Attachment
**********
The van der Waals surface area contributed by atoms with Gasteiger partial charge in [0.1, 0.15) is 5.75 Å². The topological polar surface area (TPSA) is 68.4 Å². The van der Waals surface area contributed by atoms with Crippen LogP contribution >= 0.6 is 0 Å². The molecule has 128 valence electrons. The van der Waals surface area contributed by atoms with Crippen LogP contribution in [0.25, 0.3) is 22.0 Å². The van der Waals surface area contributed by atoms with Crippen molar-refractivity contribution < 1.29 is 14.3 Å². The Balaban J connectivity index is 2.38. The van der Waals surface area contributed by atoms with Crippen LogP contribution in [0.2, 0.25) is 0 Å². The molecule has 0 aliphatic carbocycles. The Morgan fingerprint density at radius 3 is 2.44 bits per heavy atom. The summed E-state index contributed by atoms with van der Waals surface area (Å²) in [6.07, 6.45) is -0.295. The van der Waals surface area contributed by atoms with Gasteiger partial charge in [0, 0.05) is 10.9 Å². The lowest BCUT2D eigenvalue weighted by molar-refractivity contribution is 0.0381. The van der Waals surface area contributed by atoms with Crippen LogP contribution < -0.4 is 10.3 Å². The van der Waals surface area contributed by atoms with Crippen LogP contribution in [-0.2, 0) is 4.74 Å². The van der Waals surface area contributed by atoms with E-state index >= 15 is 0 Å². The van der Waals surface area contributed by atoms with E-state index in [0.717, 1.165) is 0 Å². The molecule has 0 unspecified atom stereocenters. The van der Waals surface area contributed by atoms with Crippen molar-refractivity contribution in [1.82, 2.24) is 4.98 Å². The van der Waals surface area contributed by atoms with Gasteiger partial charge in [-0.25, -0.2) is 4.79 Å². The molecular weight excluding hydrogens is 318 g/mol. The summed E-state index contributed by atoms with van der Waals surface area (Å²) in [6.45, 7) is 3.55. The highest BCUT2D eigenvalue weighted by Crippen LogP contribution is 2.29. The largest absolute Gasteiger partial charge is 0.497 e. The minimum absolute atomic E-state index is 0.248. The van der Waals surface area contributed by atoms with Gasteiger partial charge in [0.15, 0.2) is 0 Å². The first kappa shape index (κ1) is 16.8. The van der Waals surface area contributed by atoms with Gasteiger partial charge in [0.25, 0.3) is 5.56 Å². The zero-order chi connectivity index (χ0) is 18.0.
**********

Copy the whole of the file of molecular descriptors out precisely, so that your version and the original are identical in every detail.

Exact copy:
The van der Waals surface area contributed by atoms with Gasteiger partial charge in [0.1, 0.15) is 5.75 Å². The topological polar surface area (TPSA) is 68.4 Å². The van der Waals surface area contributed by atoms with Crippen LogP contribution >= 0.6 is 0 Å². The molecule has 128 valence electrons. The van der Waals surface area contributed by atoms with Crippen LogP contribution in [0.25, 0.3) is 22.0 Å². The van der Waals surface area contributed by atoms with Crippen molar-refractivity contribution < 1.29 is 14.3 Å². The Balaban J connectivity index is 2.38. The van der Waals surface area contributed by atoms with Crippen LogP contribution in [0.2, 0.25) is 0 Å². The molecule has 0 aliphatic carbocycles. The Morgan fingerprint density at radius 3 is 2.44 bits per heavy atom. The summed E-state index contributed by atoms with van der Waals surface area (Å²) in [6.07, 6.45) is -0.295. The van der Waals surface area contributed by atoms with Gasteiger partial charge in [0, 0.05) is 10.9 Å². The lowest BCUT2D eigenvalue weighted by molar-refractivity contribution is 0.0381. The van der Waals surface area contributed by atoms with Crippen LogP contribution < -0.4 is 10.3 Å². The van der Waals surface area contributed by atoms with Crippen LogP contribution in [-0.2, 0) is 4.74 Å². The van der Waals surface area contributed by atoms with E-state index >= 15 is 0 Å². The van der Waals surface area contributed by atoms with E-state index in [0.717, 1.165) is 0 Å². The molecule has 0 unspecified atom stereocenters. The van der Waals surface area contributed by atoms with Crippen molar-refractivity contribution in [1.82, 2.24) is 4.98 Å². The van der Waals surface area contributed by atoms with Gasteiger partial charge in [-0.25, -0.2) is 4.79 Å². The molecular weight excluding hydrogens is 318 g/mol. The summed E-state index contributed by atoms with van der Waals surface area (Å²) in [6.45, 7) is 3.55. The highest BCUT2D eigenvalue weighted by Crippen LogP contribution is 2.29. The largest absolute Gasteiger partial charge is 0.497 e. The minimum absolute atomic E-state index is 0.248. The van der Waals surface area contributed by atoms with Gasteiger partial charge in [0.15, 0.2) is 0 Å². The first kappa shape index (κ1) is 16.8. The van der Waals surface area contributed by atoms with Gasteiger partial charge in [0.25, 0.3) is 5.56 Å². The zero-order chi connectivity index (χ0) is 18.0.